This Month In History

Current Issue

September

September 1: The Labor Day Season begins. This signals the end to the rites of summer, a salute to working people, a celebration of the end of the formal vacation season, and a signal to get back to work.

September 1, 1939, Germany invaded Poland, triggering World War II. The world fell apart and had to be put back together again with blood, sweat, toil and tears.

September 2, 1945, Japan’s formal surrender.

September 3, 1939, Britain and France entered World War II.

September 3, 1783, was the formal end of the American Revolution when Britain and the U.S. signed the Treaty of Paris. 

September 4, 1951, transcontinental live television began.

September 5, 1774, the first Continental Congress began. These meetings produced in the following year the Second Continental Congress which adopted the Declaration of Independence.

Feedback . . .
Subscribe MedicalTuesday . . .
Subscribe HealthPlanUSA . . .

This Month In History

Previous Issue

August 1291, 1790, 1873

August 1, 1291, Swiss Independence Day, the founding of the Republic of Switzerland

August 1, 1790, the first U. S. census began. 

August 1, 1873, the anniversary of the introduction of San Francisco’s first cable car.  When electricity and the internal combustion engine replaced the horse, the horsecar disappeared; the steam locomotive was banished from city rights-of-way, and the bus in large measure displaced the earlier trolley tracts, and when the modernists sought to get rid of the cable car, the traditionalists—the tourist trade—won and the cable cars are  still operating for more than 140 years.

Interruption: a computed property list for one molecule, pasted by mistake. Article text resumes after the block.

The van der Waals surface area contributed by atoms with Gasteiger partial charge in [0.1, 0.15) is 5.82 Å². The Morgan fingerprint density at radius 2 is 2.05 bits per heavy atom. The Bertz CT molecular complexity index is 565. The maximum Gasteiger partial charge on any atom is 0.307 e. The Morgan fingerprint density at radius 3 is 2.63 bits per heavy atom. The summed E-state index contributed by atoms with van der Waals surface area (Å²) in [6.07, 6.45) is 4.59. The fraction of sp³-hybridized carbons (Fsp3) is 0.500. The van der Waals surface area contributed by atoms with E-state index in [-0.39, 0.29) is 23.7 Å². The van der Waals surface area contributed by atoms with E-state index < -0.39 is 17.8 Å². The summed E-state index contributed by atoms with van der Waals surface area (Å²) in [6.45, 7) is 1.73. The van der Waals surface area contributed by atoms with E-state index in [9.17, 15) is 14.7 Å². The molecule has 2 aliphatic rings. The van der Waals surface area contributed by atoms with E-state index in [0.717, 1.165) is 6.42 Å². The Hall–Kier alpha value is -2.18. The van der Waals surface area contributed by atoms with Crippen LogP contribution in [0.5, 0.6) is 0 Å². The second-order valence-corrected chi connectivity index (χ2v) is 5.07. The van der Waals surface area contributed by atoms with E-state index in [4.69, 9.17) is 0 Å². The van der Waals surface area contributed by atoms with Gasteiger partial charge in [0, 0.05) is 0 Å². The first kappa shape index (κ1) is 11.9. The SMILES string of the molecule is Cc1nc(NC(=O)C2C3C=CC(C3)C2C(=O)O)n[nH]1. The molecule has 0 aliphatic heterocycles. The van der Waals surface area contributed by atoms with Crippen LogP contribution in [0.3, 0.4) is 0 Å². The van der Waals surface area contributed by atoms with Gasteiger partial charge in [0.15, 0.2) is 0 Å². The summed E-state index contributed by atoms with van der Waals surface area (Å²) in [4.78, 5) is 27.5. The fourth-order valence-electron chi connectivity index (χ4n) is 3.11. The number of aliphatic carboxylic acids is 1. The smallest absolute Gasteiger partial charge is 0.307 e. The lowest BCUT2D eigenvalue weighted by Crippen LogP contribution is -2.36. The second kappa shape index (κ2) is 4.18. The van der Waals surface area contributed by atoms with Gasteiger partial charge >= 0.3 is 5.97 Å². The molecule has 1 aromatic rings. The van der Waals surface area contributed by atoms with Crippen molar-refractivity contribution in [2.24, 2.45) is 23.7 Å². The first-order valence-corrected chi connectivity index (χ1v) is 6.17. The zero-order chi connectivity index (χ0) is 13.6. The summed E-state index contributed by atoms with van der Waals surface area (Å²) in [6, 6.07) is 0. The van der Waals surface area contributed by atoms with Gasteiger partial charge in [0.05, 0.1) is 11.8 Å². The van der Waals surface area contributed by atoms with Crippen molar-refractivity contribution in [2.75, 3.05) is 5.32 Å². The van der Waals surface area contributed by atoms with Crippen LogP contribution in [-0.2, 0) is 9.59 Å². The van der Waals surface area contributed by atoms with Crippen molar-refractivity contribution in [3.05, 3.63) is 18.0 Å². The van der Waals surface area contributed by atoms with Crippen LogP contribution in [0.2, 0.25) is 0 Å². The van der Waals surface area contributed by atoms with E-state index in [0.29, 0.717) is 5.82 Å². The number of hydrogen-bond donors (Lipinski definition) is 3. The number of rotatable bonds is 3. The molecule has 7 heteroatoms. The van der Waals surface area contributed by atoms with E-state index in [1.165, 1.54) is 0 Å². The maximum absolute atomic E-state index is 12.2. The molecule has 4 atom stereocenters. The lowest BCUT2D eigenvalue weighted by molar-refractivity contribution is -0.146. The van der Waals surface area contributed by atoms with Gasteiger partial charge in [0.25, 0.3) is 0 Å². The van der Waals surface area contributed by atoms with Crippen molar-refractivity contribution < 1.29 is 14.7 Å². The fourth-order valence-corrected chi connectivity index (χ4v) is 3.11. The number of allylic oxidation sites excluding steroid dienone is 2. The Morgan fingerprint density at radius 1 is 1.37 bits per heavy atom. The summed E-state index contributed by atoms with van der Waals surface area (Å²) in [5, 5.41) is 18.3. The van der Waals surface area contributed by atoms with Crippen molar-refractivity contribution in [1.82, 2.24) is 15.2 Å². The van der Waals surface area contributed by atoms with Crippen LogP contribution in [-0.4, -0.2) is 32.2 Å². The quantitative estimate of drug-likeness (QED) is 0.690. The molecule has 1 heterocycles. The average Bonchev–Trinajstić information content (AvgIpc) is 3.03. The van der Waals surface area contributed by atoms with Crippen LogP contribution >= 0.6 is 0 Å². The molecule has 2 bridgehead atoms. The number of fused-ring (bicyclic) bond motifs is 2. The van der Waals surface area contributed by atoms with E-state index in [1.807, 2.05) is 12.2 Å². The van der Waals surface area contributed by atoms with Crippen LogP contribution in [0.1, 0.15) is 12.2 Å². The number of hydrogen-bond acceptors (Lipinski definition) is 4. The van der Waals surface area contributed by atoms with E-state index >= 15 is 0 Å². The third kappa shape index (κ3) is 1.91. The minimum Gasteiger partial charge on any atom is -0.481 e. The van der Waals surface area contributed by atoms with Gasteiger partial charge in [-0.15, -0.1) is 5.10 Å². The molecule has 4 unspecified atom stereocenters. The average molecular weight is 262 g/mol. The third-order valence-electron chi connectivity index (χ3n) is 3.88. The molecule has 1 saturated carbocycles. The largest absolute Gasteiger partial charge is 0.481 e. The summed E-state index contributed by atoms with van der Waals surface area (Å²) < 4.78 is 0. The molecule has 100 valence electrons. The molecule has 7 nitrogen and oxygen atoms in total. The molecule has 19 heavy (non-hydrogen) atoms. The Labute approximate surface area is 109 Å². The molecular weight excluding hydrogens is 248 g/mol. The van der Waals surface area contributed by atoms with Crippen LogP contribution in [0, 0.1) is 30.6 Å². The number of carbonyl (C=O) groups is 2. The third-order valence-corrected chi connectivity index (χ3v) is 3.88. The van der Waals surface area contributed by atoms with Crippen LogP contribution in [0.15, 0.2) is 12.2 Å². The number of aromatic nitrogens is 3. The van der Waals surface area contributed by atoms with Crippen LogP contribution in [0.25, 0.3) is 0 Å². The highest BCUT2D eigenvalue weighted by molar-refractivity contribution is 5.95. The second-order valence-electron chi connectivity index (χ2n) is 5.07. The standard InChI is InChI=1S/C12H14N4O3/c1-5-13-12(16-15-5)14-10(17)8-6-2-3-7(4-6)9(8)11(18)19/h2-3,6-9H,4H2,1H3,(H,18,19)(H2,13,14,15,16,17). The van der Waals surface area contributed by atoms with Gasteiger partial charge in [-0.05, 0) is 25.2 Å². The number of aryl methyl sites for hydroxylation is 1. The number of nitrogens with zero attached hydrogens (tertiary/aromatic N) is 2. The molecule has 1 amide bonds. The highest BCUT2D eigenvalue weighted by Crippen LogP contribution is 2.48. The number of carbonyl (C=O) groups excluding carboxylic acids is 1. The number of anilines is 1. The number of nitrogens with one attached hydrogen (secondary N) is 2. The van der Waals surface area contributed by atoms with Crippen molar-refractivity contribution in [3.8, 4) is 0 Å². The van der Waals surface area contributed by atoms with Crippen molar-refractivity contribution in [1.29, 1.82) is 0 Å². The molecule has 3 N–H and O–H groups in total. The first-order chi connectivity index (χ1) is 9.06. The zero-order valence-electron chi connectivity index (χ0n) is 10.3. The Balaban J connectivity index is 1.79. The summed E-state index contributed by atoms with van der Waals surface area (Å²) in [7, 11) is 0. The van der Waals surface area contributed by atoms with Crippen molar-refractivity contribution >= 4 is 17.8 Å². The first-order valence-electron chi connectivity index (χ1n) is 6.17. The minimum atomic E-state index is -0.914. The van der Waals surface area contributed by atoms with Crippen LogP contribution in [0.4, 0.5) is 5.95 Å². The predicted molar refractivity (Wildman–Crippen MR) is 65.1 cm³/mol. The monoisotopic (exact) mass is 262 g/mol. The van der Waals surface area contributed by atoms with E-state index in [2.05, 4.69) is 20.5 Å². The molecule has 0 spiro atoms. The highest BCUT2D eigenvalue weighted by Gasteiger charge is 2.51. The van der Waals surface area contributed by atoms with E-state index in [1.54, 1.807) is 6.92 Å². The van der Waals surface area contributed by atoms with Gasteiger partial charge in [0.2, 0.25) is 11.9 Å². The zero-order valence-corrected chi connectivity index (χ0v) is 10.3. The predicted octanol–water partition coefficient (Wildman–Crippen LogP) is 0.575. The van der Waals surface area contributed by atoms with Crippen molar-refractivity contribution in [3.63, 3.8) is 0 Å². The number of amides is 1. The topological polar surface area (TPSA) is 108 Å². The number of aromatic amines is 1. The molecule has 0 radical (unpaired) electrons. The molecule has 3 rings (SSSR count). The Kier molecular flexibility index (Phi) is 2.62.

Feedback . . .
Subscribe MedicalTuesday . . .
Subscribe HealthPlanUSA . . .

This Month In History

Past Issue

July

July 1, is Freedom Day.  Also Canada Day: Canada became a self-governing British dominion on this day in 1867. Many nations—including our own—gained their freedom during this particular month of the year. France had its first revolution on July 14. Nations such as Algeria, Argentina, Colombia, Belgium, Peru, Liberia and Venezuela also gained self-government and freedom during this month.

On July 1, 1963, the U. S. Post Office inaugurated the postal zip-code system.

On July 2, 1777, Vermont became the first American colony to abolish slavery.

On July 3, 321 AD, Sunday was designated as a day of rest. (Others have placed it slightly earlier.)

On July 4 three U. S. Presidents died (Thomas Jefferson & John Adams—50 years to the day after they signed the Declaration of Independence in 1826; James Monroe—author of the Monroe Doctrine in 1831) and one future President was born (Calvin Coolidge, in Plymouth, VT in 1872).

On July 5, 1865, William Booth, a Methodist Minister, held the first meeting of the Christian Revival Association in East London. His mission was to establish “stations” where the poor and homeless could be fed and housed. This somewhat militaristic movement is better known as the Salvation Army.  

Feedback . . .
Subscribe MedicalTuesday . . .
Subscribe HealthPlanUSA . . .

This Month In History

Past Issue

April, 1789, 1963

In this month in 1963, my eldest daughter was born.

In this month in 1789, the U.S. House of Representatives finally achieved a quorum and went to work.

In this month in 1963, the first wartime U. S. Conscription law was passed.

Feedback . . .
Subscribe MedicalTuesday . . .
Subscribe HealthPlanUSA . . .

This Month In History

Past Issue

January

In this month in 1971, Congress banned all cigarette-oriented radio and television advertising.

In this month in 1997, California’s smoking ban was extended to bars and drinking establishments.

In this month in 1920, the National Negro Baseball League was organized. Read more . . .

In this month in 1988, Newsweek magazine announced that greed had gone out of style. Now Newsweek magazine has gone out of style.

Feedback . . .
Subscribe MedicalTuesday . . .
Subscribe HealthPlanUSA . . .